Paul Levy, President and CEO of Boston’s Beth Israel Deaconess Medical Center, and blogger of Running A Hospital Blog is no stranger when it comes to innovation and loving a good challenge. In 2002, when Paul took the helm of the BIDMC, the hospital was on verge of being sold by the Commonwealth. In 2004, the medical center reported a $28 million dollar operating surplus.
With the hospital under control, Paul found a few extra seconds. In August of 2006, he added blogging to his To Do List and launched Running A Hospital Blog. In keeping with the mantra of social media (transparency, authenticity, honesty and passion), posts run from patient customer service concern to his views on social issues to health insurance to asking readers if he got paid too much and even the recipe of Beth Israel’s famous chocolate chip cookies.
The healthcare industry is fiercely competitive, especially in Boston, a city know for its hospitals and docs. In his post Opening Day Items Paul explains an out-of-the-box marketing initiative that dovetails with BIDMC’s Boston Red Sox partnership. BI Babies are sent home in co-branded baby caps and a certificate for a tour of Fenway Park on birthday number five. Idea: Tickets to a Red Sox game for “grown-up” BI Babies might be an interesting addition to a loyalty program. Disclosure: I am a BI Baby.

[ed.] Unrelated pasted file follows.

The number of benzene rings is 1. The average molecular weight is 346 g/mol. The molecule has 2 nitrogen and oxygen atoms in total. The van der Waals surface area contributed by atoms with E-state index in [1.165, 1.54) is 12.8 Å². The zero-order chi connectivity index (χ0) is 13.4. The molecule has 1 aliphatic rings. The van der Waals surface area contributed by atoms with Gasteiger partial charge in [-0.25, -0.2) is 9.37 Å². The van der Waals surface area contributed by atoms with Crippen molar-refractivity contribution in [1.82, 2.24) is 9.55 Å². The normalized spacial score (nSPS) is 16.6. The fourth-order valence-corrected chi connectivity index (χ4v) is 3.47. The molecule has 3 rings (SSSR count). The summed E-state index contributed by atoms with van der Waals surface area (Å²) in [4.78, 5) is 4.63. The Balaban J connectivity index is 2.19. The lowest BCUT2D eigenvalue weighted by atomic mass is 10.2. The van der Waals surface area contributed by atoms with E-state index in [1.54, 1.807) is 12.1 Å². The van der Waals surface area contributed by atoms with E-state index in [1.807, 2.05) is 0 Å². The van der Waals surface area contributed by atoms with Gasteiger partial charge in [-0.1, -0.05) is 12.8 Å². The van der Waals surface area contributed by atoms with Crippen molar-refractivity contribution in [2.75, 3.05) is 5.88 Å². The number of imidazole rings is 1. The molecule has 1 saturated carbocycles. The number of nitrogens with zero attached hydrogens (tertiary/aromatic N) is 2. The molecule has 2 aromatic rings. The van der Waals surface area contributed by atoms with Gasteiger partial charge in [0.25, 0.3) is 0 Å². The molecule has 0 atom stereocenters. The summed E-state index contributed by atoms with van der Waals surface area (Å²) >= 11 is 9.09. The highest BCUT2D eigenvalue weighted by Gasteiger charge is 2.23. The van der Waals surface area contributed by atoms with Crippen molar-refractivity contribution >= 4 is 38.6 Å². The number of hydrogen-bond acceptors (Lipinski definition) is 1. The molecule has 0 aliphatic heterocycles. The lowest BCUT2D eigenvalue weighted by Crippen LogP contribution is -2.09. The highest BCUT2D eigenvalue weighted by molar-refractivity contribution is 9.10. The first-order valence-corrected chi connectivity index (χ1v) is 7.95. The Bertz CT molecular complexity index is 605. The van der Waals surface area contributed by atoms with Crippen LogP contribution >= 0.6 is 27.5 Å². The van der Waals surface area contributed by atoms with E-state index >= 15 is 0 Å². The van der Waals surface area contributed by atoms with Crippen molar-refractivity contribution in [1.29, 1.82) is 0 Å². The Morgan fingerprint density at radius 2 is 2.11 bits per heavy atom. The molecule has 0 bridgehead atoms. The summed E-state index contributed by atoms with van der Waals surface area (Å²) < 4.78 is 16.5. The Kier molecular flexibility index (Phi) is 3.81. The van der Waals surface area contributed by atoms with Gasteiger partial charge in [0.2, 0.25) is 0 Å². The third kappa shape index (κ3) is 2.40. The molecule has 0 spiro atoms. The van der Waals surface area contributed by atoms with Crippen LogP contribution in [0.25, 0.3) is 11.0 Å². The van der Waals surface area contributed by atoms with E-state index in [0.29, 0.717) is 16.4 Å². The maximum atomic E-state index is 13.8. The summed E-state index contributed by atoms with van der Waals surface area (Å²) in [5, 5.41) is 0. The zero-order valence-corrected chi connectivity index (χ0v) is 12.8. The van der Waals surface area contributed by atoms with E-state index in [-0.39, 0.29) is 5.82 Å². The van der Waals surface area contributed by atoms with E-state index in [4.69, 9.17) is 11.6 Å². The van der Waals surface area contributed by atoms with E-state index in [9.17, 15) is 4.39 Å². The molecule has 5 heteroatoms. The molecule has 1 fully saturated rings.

In an email chat Paul shared his views about the most democratic form of communication – blogs and social media – with me.
TB: It seems as though Running A Hospital Blog is your personal blog versus a “company blog.”
PL: This a personal blog. It is not published by the hospital.
TB: Why a personal blog and not a BI/Deaconess Medical Center blog a la Nick Jacobs?
PL: Dunno. I’m not sure it matters that much, but if it were an official organ of the hospital, I would probably feel compelled to have all posts reviewed by our General Counsel, press office, and other people inside the hospital. That would make it hard for me to write and post something at 5am or 10pm, when I do my writing.
Also, I would probably self-censor much more, knowing that things were going to be reviewed by corporate folks. I think currency and immediacy and spontaneity are important in keeping things interesting. Also, this way, my staff folks can honestly deny that they have any prior knowledge about what I have written! By the way, I like Nick’s blog a lot. He seems like a wonderful guy, and they are lucky to have someone with his experience, wisdom, and good humor.
TB: Do you think the hospital will adopt a social media strategy including blogs, blogger relations, etc? If so when? If not why not?
PL: With regard to blogs and blogger relations. Anyone can start his or her own blog in about 30 seconds. Why should the hospital be a repository? If we were, then we would have to have blogging policies! That seems inherently contradictory to the idea of social media.